116th Annual Conference - Bellingham, Washington
Friday, November 9 - Sunday, November 11, 2018

East-West Literary Relations

Session Chair: 
Mike Sugimoto, Pepperdine University
Session 2: Friday 3:20 pm – 4:50 pm
Miller Hall 123


  1. Lupina Hossain, California State University
    I argue that Edgar Allan Poe’s “The Oval Portrait,” takes the misinterpreted arabesque and captures its Islamic mystical essence of unity. Through the arabesque frame, unity is then interrupted by providing a singular moment, while excluding other interpretations, thereby warning us of the violence in translation. The arabesque becomes a metaphor for language that gives the illusion of unity which brings us closer together, when in fact, it separates and creates distance ultimately showing our own dislocation as we interpret language.
  2. Zeynep Cakmak, American University
    This paper addresses the misreading of and gaps within the prevalent ideas regarding the gender dynamics in the Nobel Prize-winning Turkish author Orhan Pamuk’s works, through a close reading of the female characters in Snow and The Museum of Innocence, focusing particularly on the East-West cultural relationship.
  3. Michael Moreno, Green River College
    This paper explores how Haruki Murakami’s novel After Dark situates Tokyo as a world-stage upon which the interstices of urban locations disrupt conventional binary constructions of social ordering: East and West, lightness and darkness, past and present, real and imagined, archetype and simulacrum. Through a heterotopic matrix of intersections and criss-crossings, these spatio-temporal dichotomies are contested in ways that reconfigure the exchanges between the characters and the places they inhabit.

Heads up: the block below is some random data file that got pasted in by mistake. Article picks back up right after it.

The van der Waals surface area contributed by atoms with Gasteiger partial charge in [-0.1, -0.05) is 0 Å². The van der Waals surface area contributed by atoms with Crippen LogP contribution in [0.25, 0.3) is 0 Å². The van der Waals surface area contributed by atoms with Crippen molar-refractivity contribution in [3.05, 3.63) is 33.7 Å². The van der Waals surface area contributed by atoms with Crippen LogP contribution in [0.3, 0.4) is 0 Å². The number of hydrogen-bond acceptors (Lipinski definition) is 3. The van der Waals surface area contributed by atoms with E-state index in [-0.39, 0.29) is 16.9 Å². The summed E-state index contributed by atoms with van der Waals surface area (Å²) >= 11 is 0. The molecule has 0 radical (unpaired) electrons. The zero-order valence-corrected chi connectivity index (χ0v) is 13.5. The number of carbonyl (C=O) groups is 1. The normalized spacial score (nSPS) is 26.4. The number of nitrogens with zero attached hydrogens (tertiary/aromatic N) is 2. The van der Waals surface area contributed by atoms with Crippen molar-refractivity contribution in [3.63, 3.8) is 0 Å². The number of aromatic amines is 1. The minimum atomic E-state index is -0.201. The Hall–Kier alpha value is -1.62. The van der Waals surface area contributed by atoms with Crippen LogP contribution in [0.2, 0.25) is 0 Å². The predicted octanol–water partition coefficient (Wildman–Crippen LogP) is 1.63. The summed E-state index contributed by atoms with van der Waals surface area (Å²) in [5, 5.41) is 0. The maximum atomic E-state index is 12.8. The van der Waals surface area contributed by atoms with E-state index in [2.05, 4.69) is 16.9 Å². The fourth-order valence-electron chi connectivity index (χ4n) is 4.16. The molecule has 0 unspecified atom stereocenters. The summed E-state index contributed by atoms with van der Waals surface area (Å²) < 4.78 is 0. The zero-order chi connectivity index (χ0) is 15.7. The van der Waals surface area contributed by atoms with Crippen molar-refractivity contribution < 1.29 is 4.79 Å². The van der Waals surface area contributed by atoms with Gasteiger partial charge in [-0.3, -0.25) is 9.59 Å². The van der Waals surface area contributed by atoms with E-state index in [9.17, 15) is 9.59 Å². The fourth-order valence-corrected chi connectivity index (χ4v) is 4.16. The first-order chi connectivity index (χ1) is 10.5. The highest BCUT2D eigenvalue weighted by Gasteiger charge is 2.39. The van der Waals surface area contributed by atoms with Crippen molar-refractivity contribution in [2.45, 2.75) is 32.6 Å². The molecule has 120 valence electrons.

4. Autumn Reyes, San Diego State University
    Watchmen and Godzilla are two narratives that have been accepted into the canon, both of which exhibit different cultural reactions and societal anxieties to nuclear power. By analyzing the rhetorical moves exhibited in their depiction and overall stylistic choices from their original source material, one can identify the differences and similarities Japan and America had (or currently have) in regards to nuclear power.
Session Cancelled: